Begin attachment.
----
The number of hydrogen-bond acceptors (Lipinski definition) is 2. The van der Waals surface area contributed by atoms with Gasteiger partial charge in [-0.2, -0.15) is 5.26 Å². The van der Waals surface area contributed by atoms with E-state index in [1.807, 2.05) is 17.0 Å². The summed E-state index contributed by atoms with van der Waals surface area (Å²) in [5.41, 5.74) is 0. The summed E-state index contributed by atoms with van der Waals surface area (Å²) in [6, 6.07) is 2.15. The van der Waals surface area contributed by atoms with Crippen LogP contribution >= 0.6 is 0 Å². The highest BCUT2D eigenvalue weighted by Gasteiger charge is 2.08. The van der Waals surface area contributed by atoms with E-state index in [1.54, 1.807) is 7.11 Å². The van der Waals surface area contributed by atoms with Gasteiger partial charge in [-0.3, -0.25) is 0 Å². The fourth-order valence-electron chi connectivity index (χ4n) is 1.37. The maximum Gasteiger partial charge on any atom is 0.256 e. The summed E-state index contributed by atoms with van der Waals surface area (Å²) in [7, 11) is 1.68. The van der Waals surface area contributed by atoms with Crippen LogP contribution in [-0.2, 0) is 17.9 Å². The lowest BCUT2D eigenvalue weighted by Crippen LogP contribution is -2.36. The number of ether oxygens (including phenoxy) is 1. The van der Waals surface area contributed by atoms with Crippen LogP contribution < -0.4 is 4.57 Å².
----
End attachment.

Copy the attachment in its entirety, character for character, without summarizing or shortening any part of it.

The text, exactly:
The number of hydrogen-bond acceptors (Lipinski definition) is 2. The van der Waals surface area contributed by atoms with Gasteiger partial charge in [-0.2, -0.15) is 5.26 Å². The van der Waals surface area contributed by atoms with E-state index in [1.807, 2.05) is 17.0 Å². The summed E-state index contributed by atoms with van der Waals surface area (Å²) in [5.41, 5.74) is 0. The summed E-state index contributed by atoms with van der Waals surface area (Å²) in [6, 6.07) is 2.15. The van der Waals surface area contributed by atoms with Crippen LogP contribution >= 0.6 is 0 Å². The highest BCUT2D eigenvalue weighted by Gasteiger charge is 2.08. The van der Waals surface area contributed by atoms with E-state index in [1.54, 1.807) is 7.11 Å². The van der Waals surface area contributed by atoms with Gasteiger partial charge in [-0.3, -0.25) is 0 Å². The fourth-order valence-electron chi connectivity index (χ4n) is 1.37. The maximum Gasteiger partial charge on any atom is 0.256 e. The summed E-state index contributed by atoms with van der Waals surface area (Å²) in [7, 11) is 1.68. The van der Waals surface area contributed by atoms with Crippen LogP contribution in [-0.2, 0) is 17.9 Å². The lowest BCUT2D eigenvalue weighted by Crippen LogP contribution is -2.36. The number of ether oxygens (including phenoxy) is 1. The van der Waals surface area contributed by atoms with Crippen LogP contribution < -0.4 is 4.57 Å².